Last chance for the world’s forests: Collaboration is the only way forward

This is a critical moment. We need them to agree a shared vision, matched by commitments, so that all of us – the industry, governments, civil society and consumers – can work together to halt and reverse the demise of the world’s precious forests.

That demise has been in the public eye in recent months as a result of forest fires in many parts of the world, which have been exacerbated by the one of the worst El Niño since 1950.

The destruction of land and the displacement of people and grave health problems which have affected many serves to highlight the need for an urgent, regional and multi-stakeholder approach to tackling this problem.

We must seize the opportunity of COP21 to implement strong policies which prevent recent events from repeating themselves. There are a number of areas which, as a forester turned sustainability professional, I hope those in Paris can focus on to help save the world’s forests…

Landscape approach

A multi-stakeholder approach is the most effective way to protect natural landscapes. This is a philosophy we have adopted as part of our own work in Indonesia, and the development of public-private partnerships is a key way to address some of the fundamental issues we face in effectively managing land for economic development whilst ensuring sustainable land management.

When it comes to forest protection, a landscape approach is vital. Administrative boundaries – whether it be concessions, provinces, or countries – simply don’t matter. Forest conservation cannot be undertaken by individual actors but require all stakeholders in the landscape to work together. This means bringing together central and local government, companies operating in different sectors in the landscape from pulp and paper to palm oil to mining, civil society actors and local communities.

We must look for and learn from examples of best practice, and in that regard, the solutions being presented during COP21 will be invaluable.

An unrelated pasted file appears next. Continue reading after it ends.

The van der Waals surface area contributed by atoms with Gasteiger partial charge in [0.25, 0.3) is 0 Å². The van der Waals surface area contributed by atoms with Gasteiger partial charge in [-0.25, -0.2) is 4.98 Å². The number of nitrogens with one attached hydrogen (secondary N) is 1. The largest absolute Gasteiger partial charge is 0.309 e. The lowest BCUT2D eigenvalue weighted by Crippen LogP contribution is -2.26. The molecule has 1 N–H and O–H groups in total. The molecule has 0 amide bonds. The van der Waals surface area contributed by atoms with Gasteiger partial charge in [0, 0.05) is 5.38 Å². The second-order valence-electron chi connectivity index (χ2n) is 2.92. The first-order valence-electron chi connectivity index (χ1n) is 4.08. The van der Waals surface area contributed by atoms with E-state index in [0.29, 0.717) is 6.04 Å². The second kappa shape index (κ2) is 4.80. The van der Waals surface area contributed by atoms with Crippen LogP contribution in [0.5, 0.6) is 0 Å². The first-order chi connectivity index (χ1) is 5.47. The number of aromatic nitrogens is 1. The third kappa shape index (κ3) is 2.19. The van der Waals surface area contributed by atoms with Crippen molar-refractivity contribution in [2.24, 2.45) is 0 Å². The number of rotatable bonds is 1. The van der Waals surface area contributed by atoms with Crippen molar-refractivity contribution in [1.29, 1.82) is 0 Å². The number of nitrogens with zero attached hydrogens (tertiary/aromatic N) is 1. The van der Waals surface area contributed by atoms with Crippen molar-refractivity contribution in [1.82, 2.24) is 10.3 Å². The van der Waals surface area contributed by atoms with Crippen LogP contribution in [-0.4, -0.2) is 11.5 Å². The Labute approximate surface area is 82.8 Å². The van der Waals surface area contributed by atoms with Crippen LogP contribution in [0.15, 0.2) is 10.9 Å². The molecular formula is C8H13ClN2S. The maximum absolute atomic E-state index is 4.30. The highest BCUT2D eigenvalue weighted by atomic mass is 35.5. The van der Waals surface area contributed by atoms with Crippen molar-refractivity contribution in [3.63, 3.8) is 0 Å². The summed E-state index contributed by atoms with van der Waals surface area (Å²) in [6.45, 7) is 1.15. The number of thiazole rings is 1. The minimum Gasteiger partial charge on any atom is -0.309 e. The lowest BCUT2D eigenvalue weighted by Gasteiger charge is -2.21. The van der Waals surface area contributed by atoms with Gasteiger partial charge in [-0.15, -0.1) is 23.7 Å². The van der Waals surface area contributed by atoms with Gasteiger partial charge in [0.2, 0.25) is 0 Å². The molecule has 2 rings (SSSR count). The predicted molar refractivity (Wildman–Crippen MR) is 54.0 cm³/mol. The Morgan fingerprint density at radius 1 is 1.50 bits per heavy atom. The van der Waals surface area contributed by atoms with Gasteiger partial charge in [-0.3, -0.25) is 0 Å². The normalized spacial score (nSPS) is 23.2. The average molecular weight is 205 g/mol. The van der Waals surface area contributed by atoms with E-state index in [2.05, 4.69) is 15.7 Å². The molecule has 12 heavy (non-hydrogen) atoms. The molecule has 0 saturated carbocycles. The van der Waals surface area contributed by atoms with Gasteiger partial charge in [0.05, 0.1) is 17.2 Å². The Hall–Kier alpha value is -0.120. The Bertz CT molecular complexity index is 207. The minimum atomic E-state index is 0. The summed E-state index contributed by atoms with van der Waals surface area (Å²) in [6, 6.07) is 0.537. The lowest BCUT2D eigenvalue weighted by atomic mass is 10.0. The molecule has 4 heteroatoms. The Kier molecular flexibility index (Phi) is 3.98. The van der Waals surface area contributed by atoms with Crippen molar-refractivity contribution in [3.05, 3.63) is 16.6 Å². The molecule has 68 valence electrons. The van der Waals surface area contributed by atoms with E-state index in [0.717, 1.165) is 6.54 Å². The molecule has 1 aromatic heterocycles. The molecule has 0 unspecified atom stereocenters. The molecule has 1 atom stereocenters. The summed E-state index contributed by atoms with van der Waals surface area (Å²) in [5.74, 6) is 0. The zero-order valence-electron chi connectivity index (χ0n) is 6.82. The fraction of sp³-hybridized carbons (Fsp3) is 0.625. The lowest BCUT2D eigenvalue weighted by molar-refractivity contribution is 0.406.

Responsible peat management

One of our greatest challenges in the protection of forests is the implementation of processes to prevent the exploitation of peat. Peatlands provide a vital carbon sink and their protection will help to significantly reduce greenhouse gas emissions.

The recent announcement by President Widodo committing Indonesia to better management of peatland, and a moratorium on new developments on peat, is certainly very welcome. The next target must be for all those operating in peatland areas to establish and share best practice in peatland management.

Access to finance

Finance is also an important part of the puzzle – by reforming the lending criteria for financial institutions, it is possible to use capital in order to drive positive changes along the forestry supply chain.

Companies, smallholders and individuals are all ultimately economic actors and as such they must be incentivised to protect forests. We must work towards a global system where trees are worth more standing than they are chopped down.

We fully support the development of initiatives such as REDD+ and the Green Climate Fund, but we must recognise that to date, these have failed to yield concrete results on the ground. Billions have been pledged, only a fraction has been spent, and that fraction has made too little difference in countries like Indonesia.

So we would urge governments in particular to look at their financing mechanisms for emerging economies and work out how we can put them to use in a transparent, accountable and effective way, including by working through the private sector.

COP21 is the last opportunity for the world to reach a legally binding agreement to tackle climate change. The protection of forests and peatlands need to feature in this agreement and in return, can make a major contribution to reducing global greenhouse gas emissions.

From laggard to leader: APP’s zero-deforestation journey

Aida Greenbury is managing director of sustainability at Asia Pulp & Paper

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